Beck - Colors
Published: October 12, 2017
As originally seen on Exclaim.ca
Beck has long been lauded as a shape-shifting musical chameleon, but even transcendent, genre-hopping geniuses hit a wall at some point — and, frankly, he did. From the mid 2000s onwards, most of Beck's albums have repeated earlier sounds and formulas: 2005's Guero
fused the samples and worldly grooves of Odelay
into one LP; 2006's The Information
felt like a sampler plate of everything he'd done to date; and Beck's PR itself referred to 2014's folksy, back-to-basics Morning Phase
as a "companion piece" to 2002's Sea Change
None of this is a bad thing, though, and here's why: more than just a master of genre mimicry, Beck is a hell of a songwriter. His knack for melody, clever turns of phrase and chord progressions have always provided the solid core structures of his best work; the washboard percussion, waggish samples and warm guitar that came to dominate discourse about his music were decoration.
, his boisterous new record, Beck dresses some of his best-constructed songs to date in refreshingly new sonic garb. True chart-leaning pop music — accessible, party-centric and catchy as hell — is a genre Beck hasn't worked in before, but with the help of co-writer and producer Greg Kurstin (Adele, Sia, Kylie Minogue), he pulls it off here with aplomb. Intended as a series of songs designed to "translate into a fun live experience," Colors
is vibrant, warm and, most importantly, memorable; these are tunes you'll carry with you on the bus, at work and in the shower.
The record's title track and opener is upbeat, but conveys a sense of yearning via its beatless, atmospheric pre-chorus and echoed, pitch-shifted chorus. "Up All Night" is a till-dawn party jam that doubles as a love song, "Dear Life" is a jaunty piano-pop gem that evokes Elliott Smith at his most chipper and peppy highlight "No Distraction" features Beck's most soaring moments to date, with just enough of the bombast that Kurstin lent Tegan and Sara's last two albums. It all comes to a close with the early morning sweetness of the album's only ballad, "Fix Me," a perfect ending to the album's just-right 45-minute runtime.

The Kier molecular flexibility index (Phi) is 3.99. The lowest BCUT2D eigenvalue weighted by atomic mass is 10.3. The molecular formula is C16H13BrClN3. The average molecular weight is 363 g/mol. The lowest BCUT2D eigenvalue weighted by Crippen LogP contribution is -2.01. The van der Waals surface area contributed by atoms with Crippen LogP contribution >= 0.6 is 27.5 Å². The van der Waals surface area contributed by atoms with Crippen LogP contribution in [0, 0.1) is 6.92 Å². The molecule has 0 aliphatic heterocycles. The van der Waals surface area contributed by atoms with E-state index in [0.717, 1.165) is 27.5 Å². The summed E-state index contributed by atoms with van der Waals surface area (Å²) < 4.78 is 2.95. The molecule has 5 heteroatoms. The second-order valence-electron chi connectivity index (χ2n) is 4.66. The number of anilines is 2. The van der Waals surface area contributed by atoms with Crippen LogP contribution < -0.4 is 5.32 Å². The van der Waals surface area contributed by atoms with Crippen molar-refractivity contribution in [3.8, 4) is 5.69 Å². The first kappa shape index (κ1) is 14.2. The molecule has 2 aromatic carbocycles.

Some listeners will have complaints that much of the tracklist has been released already — "Wow" and "Up All Night" were out in June and September of 2016, respectively, and "Dreams" dropped mid-2015 — but these songs, with the possible exception of "Wow," sound better than ever in the record's timeless, all-night party context.
That said, Colors
isn't without its flaws. Beck's pseudo-rapping, which he was lauded for in his early career, hasn't aged well on "I'm So Free," and "Wow" feels as dated and lazy as it did the first time we heard it years ago. And though purists might argue there's nothing truly Earth-shattering here — those looking for stir-your-soul depth should revisit Sea Change
— that was never the aim.
is a breezy, tightly composed party-starter of a record that doesn't demand much of the listener, but gives back generously.